While the Ramban argues that there might be someone who is “despicable with the Torah’s permission,” in reality, the Torah never allowed us to be despicable. Embedded within the system of Halacha, we have the obligations of being holy and doing what’s good and right before God. This means that even if in particular cases Halacha might be abused against God’s desires, a priori Halacha dictates us to do what’s right. Be honest with yourself: are you deceiving yourself with a yetzer harah that’s dressed like a talmid chacham (see Chullin 91a)?
The Torah defines the prohibition of making someone stumble and sin as putting a stumble block before the blind. The Rambam explains that all sin and divergence from the unadulterated divine will is a form of blindness (Sefer Hamitzvos, Negative Commandment 299): “The prohibition [of placing a stumbling block before the blind] also includes helping someone to sin or enabling him to sin. He will make this person let the ‘eye of his intellect’ be blinded by his lust and he will become blinded and seduced.”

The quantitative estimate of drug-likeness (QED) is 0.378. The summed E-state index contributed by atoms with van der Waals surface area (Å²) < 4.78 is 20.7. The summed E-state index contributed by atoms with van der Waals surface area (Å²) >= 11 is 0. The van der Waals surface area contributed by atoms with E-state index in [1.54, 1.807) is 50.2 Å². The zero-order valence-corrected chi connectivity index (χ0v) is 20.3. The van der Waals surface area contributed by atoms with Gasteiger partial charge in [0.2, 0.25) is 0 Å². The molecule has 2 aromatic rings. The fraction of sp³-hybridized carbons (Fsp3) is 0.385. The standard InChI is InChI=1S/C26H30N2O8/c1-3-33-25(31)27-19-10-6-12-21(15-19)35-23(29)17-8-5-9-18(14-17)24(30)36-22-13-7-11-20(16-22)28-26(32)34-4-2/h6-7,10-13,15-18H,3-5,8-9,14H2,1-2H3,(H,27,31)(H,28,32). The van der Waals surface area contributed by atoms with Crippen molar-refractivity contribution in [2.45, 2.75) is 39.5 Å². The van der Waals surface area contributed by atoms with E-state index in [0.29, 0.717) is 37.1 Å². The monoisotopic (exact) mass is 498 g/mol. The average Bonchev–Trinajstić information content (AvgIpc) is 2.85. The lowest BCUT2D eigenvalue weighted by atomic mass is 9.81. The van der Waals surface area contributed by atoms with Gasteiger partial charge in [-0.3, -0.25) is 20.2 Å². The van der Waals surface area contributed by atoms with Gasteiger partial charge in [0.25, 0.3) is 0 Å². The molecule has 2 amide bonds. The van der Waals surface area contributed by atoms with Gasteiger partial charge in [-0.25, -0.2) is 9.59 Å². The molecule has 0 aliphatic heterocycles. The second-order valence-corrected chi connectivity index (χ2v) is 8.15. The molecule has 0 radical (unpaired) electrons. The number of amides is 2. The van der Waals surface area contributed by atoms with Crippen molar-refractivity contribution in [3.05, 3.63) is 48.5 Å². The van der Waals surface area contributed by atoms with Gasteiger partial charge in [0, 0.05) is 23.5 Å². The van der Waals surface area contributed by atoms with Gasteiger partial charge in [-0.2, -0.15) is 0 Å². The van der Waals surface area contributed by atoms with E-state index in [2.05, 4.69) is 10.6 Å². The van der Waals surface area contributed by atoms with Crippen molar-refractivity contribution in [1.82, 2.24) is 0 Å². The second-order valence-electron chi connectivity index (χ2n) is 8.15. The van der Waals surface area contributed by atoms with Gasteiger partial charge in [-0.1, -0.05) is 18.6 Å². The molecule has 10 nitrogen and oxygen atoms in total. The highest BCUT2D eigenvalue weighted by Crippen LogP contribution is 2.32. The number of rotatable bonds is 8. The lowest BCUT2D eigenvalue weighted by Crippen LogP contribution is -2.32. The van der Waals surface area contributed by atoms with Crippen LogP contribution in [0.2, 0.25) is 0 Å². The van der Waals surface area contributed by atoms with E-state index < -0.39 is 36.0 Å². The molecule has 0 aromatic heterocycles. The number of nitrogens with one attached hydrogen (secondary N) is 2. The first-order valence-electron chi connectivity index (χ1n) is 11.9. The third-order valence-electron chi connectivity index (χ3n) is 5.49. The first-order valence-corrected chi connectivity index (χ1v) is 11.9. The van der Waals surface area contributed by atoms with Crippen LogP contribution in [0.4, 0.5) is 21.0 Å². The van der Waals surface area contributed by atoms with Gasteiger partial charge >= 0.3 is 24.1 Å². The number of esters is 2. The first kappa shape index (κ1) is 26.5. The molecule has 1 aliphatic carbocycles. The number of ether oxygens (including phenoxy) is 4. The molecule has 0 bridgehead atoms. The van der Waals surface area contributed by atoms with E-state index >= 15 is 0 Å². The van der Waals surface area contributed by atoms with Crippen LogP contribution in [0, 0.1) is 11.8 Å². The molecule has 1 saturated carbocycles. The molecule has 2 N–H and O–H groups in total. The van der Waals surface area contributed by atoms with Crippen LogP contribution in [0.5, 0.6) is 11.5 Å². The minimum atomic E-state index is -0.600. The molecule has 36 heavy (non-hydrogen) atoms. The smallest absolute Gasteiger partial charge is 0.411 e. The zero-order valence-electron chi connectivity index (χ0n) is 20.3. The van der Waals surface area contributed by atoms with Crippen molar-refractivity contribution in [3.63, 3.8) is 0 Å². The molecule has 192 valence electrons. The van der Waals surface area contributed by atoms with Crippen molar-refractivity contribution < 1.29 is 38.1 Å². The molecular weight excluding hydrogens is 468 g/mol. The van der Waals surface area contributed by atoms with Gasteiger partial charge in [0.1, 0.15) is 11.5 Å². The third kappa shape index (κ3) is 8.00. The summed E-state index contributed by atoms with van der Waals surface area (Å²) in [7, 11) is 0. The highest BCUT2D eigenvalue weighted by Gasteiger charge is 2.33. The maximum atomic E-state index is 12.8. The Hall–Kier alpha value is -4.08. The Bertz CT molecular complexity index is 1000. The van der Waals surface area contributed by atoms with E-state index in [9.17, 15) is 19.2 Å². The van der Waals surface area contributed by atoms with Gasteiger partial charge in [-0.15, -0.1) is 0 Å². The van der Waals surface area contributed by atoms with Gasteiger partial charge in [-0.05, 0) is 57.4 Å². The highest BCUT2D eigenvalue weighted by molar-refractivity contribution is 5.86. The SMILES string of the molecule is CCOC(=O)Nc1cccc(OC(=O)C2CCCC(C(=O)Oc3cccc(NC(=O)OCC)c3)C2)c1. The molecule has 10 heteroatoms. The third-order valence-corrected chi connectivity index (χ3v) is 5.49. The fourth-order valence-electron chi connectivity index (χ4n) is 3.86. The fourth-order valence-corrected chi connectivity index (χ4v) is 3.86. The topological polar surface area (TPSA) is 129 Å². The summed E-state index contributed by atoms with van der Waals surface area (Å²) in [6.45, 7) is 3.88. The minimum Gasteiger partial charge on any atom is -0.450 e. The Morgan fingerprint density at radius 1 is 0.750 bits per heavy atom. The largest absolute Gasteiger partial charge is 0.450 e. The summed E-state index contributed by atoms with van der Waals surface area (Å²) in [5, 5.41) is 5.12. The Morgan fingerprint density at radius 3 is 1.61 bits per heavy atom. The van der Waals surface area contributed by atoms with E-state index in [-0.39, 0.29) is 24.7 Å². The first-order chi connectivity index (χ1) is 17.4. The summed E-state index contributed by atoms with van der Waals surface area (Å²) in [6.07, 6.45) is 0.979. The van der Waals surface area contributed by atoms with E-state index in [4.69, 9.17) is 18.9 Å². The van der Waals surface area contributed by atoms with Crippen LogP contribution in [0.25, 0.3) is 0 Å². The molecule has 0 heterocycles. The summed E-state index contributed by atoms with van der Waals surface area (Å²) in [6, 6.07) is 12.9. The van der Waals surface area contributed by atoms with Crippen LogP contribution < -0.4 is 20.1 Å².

He who opens the eyes of the blind should allow Chaim to see clearly. He who opens the eyes of the blind should give us all the nitid and honest vision to live lives of holiness, uprightness and goodness, to serve Him with truth and a pure heart.